Protestors Target GM Crops

Protestors against genetically modified wheat were outnumbered by police at a demonstration at Rothamsted Research in Harpenden, Herts on Sunday

A campaign group called 'Take the Flour Back' held a day of action to show their opposition to the scientists' trial of GM the site.
While there were only around 150 protestors, scores of police, some on horse back, lined fields belonging to the research centre to prevent the crops being damaged.
Last week the Home Secretary agreed to an application from St Albans council under the Public Order Act that led to footpaths being closed on the grounds that the demonstration may result in significant damage to the land and buildings, which are of historical and scientific importance.
The protestors claim open-air experiments could lead to cross-contamination of wild and domestic plants through wind-borne pollen, as well as affecting neighbouring farms. Placards included the message: "You can't put an injunction on cross-contamination," "GM feeds big b not hungry people" and "No to Frankenstein."         
Dr Gia Aradottir of Rothamsted said: "This is just one of the many experiments we have at Rothamsted. We are most worried about the long-term experiment getting damaged, as this is 150 years of data that cannot be replaced. Everything here is valuable and we hope that people respect this."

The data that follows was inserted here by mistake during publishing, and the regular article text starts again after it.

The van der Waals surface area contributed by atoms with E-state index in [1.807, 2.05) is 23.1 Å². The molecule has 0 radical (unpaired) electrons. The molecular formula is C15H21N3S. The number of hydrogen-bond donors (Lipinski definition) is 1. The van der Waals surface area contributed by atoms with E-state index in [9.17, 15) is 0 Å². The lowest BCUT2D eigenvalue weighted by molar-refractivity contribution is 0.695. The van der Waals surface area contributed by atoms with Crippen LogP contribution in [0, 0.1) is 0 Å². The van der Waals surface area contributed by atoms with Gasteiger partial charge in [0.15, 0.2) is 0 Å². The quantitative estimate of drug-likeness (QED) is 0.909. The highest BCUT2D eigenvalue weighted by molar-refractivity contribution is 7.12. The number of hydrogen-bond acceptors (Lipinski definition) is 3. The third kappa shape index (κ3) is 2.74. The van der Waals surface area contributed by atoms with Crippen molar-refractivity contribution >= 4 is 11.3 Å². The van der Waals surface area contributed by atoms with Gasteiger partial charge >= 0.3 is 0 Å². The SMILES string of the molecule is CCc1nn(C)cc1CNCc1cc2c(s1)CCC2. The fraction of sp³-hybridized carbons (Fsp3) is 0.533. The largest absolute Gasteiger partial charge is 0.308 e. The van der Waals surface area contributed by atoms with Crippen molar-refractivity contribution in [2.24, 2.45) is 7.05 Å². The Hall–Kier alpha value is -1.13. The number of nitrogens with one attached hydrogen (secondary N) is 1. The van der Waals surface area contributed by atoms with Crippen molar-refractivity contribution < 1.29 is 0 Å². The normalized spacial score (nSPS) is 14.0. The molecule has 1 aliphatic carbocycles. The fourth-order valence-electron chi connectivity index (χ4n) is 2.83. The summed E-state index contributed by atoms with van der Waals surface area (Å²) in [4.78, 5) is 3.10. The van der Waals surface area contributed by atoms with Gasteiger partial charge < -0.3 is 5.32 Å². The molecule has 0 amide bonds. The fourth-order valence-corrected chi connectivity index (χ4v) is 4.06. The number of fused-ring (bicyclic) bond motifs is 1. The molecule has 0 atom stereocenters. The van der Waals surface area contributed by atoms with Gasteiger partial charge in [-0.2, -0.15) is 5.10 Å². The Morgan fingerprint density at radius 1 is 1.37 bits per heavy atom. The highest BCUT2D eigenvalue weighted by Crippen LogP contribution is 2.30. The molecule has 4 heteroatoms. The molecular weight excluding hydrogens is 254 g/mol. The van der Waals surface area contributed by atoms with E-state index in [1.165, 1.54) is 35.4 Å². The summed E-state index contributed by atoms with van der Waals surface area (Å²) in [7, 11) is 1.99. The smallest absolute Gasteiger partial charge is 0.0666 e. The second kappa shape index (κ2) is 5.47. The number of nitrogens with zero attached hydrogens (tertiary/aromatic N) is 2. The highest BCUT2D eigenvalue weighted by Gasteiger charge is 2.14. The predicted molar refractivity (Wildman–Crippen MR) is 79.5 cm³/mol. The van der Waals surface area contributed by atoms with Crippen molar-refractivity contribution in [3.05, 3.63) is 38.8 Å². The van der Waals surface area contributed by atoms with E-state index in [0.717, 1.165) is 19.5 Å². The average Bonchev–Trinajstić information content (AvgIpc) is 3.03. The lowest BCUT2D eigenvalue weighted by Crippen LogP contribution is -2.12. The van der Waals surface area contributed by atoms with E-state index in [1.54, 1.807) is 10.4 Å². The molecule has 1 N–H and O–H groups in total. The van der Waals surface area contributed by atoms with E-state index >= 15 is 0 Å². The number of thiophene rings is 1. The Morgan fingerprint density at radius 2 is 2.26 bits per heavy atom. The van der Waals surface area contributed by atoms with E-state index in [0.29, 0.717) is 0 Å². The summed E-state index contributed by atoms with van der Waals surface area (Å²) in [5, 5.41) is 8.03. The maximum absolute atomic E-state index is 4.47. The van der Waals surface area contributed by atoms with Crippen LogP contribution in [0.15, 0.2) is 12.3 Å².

Around 4,000 people, including high profile celebrities, MPs, farmers and scientists, have signed a petition urging the protestors not to destroy the GM wheat trial.
The petition, run by Sense About Science, includes signatures from  Stephen Fry, local MP and former Minister Peter Lilley. A video plea and a petition against the day of action has also been launched on its web site.
An open letter from the Rothamsted scientists states: "You have described genetically modified crops as not properly tested. Yet when tests are carried out you are planning to destroy them before any useful information can be obtained. We would welcome the chance to show you our work and explain why we think it could benefit the environment in the future. But we must ask you to respect the need to gather knowledge unimpeded. Please do not come to damage and destroy. As scientists we know only too well that we do not have all the answers. That is why we need to conduct experiments. And that is why you in turn must not destroy them."
On its web site Take the Flour Back said: "Wheat is wind-pollinated. In Canada similar experiments have leaked into the food-chain costing farmers millions in lost exports. There is no market for GM wheat anywhere in the world. This experiment is tax-payer funded, but Rothamsted hope to sell any patent it generates to an agro-chemical company. La Via Campesina, the world's largest organisation of peasant farmers, believe GM is increasing world hunger. They have called for support resisting GM crops, and the control over agriculture that biotech gives to corporations."

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